Magnetic Fields

Distortion
(Nonesuch)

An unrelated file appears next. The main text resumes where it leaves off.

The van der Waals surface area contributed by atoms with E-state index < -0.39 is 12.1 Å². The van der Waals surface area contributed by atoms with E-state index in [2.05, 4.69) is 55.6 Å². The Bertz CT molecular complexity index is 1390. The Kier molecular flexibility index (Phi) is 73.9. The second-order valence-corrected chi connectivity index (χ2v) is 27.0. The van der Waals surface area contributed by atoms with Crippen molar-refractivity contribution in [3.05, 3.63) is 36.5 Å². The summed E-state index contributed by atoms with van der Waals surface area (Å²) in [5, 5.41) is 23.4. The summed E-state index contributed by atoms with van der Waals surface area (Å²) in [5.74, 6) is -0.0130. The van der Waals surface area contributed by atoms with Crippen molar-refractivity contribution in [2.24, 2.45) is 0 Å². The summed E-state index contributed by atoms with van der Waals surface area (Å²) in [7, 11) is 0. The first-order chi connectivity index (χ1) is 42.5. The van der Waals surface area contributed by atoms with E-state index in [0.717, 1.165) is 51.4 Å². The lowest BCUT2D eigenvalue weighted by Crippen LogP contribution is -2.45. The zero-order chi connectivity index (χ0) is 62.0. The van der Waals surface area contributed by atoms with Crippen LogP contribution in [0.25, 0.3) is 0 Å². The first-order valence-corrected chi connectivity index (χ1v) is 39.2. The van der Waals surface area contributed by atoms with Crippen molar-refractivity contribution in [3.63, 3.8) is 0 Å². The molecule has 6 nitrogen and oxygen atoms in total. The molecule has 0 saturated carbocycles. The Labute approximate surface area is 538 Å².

The earliest albums released by the Magnetic Fields (in particular, 1995's Get Lost) featured burbling synthpop in the vein of OMD and Soft Cell, long before such new-wave influences were prevalent or trendy. Perhaps that's why Distortion, the eighth Magnetic Fields release and a fantastic return to these electro roots, feels so nostalgic. Soft-glow reverb coats the album's songs — think Phil Spector's lush Wall of Sound or the Jesus and Mary Chain's early days — which makes them fuzzy with wistfulness and regret, like a collection of sepia-toned photos. Layers of cloudy, minor-chord keyboards drive "Xavier Says," while "Please Stop Dancing" sounds like the Human League on a cloudy day and "Too Drunk to Dream" is a typical Stephin Merritt musical-theater vamp which begins with him monotoning, "Sober, life is a prison/Shit-faced, it is a blessing/Sober, nobody wants you/Shit-faced, they're all undressed." Merritt's clever gender- and genre-bending lyrics aren't quite as shtick-laden as on past releases — although the inscrutable "Three-Way" (whose only lyrics are, natch, a cheery shout of "Three way!") only needs new-wave beats and jaunty desert-gulch guitar riffs to be the catchiest thing on the album. Indeed, Distortion is by far the poppiest collection of songs Merritt's released since 69 Love Songs — partly because of the songwriting, and partly because Merritt lets Claudia Gonson (technically a more proficient singer) take lead vocals on more tunes. And when he does sing, his droll, wizard-on-high vocals exhibit glorious world-weariness — as on the taffy-pulled "Mr. Mistletoe," a wonderful sad-clown tale about trudging into the twilight of life.

 
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